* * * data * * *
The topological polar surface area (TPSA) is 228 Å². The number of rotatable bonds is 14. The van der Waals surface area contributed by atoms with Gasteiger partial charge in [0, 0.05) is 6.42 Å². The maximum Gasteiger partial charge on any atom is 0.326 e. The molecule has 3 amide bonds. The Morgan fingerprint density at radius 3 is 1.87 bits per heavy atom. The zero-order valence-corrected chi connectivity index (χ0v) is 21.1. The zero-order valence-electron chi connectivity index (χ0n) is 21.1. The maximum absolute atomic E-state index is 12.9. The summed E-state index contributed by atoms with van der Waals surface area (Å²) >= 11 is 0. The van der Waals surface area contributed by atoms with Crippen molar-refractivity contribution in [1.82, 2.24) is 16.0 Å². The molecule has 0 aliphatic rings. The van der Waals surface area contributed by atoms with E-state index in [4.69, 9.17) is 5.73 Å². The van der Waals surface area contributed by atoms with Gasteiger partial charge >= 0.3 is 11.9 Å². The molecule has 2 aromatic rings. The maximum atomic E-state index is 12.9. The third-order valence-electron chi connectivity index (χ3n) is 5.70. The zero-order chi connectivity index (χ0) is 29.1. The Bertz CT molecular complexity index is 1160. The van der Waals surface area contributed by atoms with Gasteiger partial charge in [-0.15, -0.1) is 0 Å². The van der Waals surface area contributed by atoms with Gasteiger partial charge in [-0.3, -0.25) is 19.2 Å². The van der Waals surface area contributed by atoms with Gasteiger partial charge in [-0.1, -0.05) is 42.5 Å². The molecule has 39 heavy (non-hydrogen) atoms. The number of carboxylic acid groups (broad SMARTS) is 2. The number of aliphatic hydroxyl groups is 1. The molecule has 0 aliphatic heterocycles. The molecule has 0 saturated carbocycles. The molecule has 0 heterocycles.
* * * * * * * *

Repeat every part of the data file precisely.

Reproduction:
The topological polar surface area (TPSA) is 228 Å². The number of rotatable bonds is 14. The van der Waals surface area contributed by atoms with Gasteiger partial charge in [0, 0.05) is 6.42 Å². The maximum Gasteiger partial charge on any atom is 0.326 e. The molecule has 3 amide bonds. The Morgan fingerprint density at radius 3 is 1.87 bits per heavy atom. The zero-order valence-corrected chi connectivity index (χ0v) is 21.1. The zero-order valence-electron chi connectivity index (χ0n) is 21.1. The maximum absolute atomic E-state index is 12.9. The summed E-state index contributed by atoms with van der Waals surface area (Å²) >= 11 is 0. The van der Waals surface area contributed by atoms with Crippen molar-refractivity contribution in [1.82, 2.24) is 16.0 Å². The molecule has 0 aliphatic rings. The van der Waals surface area contributed by atoms with E-state index in [4.69, 9.17) is 5.73 Å². The van der Waals surface area contributed by atoms with Gasteiger partial charge >= 0.3 is 11.9 Å². The molecule has 2 aromatic rings. The maximum atomic E-state index is 12.9. The third-order valence-electron chi connectivity index (χ3n) is 5.70. The zero-order chi connectivity index (χ0) is 29.1. The Bertz CT molecular complexity index is 1160. The van der Waals surface area contributed by atoms with Gasteiger partial charge in [-0.15, -0.1) is 0 Å². The van der Waals surface area contributed by atoms with Gasteiger partial charge in [-0.3, -0.25) is 19.2 Å². The van der Waals surface area contributed by atoms with Gasteiger partial charge in [-0.1, -0.05) is 42.5 Å². The molecule has 39 heavy (non-hydrogen) atoms. The number of carboxylic acid groups (broad SMARTS) is 2. The number of aliphatic hydroxyl groups is 1. The molecule has 0 aliphatic heterocycles. The molecule has 0 saturated carbocycles. The molecule has 0 heterocycles.